News aggregator

Steve Kemp: Putting the finishing touches to a nodejs library

Planet HantsLUG - Fri, 11/04/2014 - 15:14

For the past few years I've been running a simple service to block blog/comment-spam, which is (currently) implemented as a simple JSON API over HTTP, with a minimal core and all the logic in a series of plugins.

One obvious thing I wasn't doing until today was paying attention to the anchor-text used in hyperlinks, for example:

<a href="http://fdsf.example.com/">buy viagra</a>

Blocking on the anchor-text is less prone to false positives than blocking on keywords in the comment/message bodies.

Unfortunately there seem to exist no simple nodejs modules for extracting all the links, and associated anchors, from a random Javascript string. So I had to write such a module, but .. given how small it is there seems little point in sharing it. So I guess this is one of the reasons why there often large gaps in the module ecosystem.

(Equally some modules are essentially applications; great that the authors shared, but virtually unusable, unless you 100% match their problem domain.)

I've written about this before when I had to construct, and publish, my own cidr-matching module.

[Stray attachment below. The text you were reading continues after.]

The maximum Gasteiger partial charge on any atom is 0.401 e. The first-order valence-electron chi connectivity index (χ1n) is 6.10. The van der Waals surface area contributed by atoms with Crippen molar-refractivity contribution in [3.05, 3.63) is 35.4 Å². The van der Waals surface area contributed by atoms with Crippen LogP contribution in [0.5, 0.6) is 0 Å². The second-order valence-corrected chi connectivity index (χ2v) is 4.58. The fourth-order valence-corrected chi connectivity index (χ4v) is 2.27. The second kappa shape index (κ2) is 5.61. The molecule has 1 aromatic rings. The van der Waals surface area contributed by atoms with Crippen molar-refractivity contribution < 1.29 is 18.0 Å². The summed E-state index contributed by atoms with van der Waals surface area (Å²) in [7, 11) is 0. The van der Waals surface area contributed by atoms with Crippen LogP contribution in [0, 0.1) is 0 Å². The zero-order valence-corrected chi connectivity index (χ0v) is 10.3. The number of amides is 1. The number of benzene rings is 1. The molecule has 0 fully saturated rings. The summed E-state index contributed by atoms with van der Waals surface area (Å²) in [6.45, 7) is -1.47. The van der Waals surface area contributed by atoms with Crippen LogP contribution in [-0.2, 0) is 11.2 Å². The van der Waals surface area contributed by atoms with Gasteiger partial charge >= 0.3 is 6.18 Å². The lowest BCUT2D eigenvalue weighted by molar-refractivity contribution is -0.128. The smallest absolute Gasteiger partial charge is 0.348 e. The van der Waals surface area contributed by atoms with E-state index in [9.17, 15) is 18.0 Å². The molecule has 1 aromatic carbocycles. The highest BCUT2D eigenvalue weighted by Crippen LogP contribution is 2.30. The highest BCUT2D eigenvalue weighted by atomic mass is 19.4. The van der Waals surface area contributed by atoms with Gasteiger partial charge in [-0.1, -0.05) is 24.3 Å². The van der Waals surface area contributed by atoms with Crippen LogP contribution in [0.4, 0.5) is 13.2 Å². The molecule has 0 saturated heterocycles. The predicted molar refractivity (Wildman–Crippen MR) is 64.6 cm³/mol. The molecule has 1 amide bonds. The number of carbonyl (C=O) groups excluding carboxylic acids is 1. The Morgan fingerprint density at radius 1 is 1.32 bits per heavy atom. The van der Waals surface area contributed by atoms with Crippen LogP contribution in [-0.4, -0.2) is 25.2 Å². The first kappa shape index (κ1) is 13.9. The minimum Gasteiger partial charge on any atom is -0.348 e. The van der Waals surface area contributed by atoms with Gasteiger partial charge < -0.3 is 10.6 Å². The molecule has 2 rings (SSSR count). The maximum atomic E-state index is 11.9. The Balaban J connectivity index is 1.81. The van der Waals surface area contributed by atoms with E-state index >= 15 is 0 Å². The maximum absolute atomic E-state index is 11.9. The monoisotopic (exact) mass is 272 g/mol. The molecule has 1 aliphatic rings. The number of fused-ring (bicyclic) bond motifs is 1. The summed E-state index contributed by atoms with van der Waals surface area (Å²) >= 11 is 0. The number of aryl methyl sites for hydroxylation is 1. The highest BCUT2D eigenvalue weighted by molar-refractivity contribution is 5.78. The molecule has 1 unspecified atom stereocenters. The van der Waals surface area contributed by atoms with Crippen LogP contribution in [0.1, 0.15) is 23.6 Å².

Anyway expect an upload soon, currently I "parse" HTML and BBCode. Possibly markdown to follow, since I have an interest in markdown.

Categories: LUG Community Blogs

David Goodwin: Installing Debian (Jessie) on an Intel NUC D54250WYK

Planet WolvesLUG - Fri, 11/04/2014 - 11:04

Product - D54250WYK / boxd54250wykh3 – via e.g. Ballicom or eBuyer

It’s an Intel i5 4250U processor (dual core, laptop processor). Supports up to 16gb of RAM and the Intel 5000 graphics thing in it.

The box itself is really small – and silent. A laptop size hard disk can fit into it (2.5″ hdd).

Issues :

  1. BIOS needs updating before it can be installed (apparently); See Intel’s website – currently here - it’s just a case of downloading the .BIO file and sticking it on a USB stick and pressing F7 on boot and following through the prompts.
  2. Most Linux distros do not yet support the network card (Intel 559/I218-V) – I had to netboot a Debian unstable netboot iso image (from here )

Good things -

  1. BTRFS root filesystem + booting etc just worked with Jessie.
  2. X configuration just works – even though it’s quite a new graphics chipset.
  3. Boot time is VERY fast – currently <5 seconds.
Categories: LUG Community Blogs

Steve Kemp: A small assortment of content

Planet HantsLUG - Thu, 10/04/2014 - 16:34

Today I took down my KVM-host machine, rebooting it and restarting all of my guests. It has been a while since I'd done so and I was a little nerveous, as it turned out this nerveousness was prophetic.

I'd forgotten to hardwire the use of proxy_arp so my guests were all broken when the systems came back online.

If you're curious this is what my incoming graph of email SPAM looks like:

I think it is obvious where the downtime occurred, right?

In other news I'm awaiting news from the system administration job I applied for here in Edinburgh, if that doesn't work out I'll need to hunt for another position..

Finally I've started hacking on my console based mail-client some more. It is a modal client which means you're always in one of three states/modes: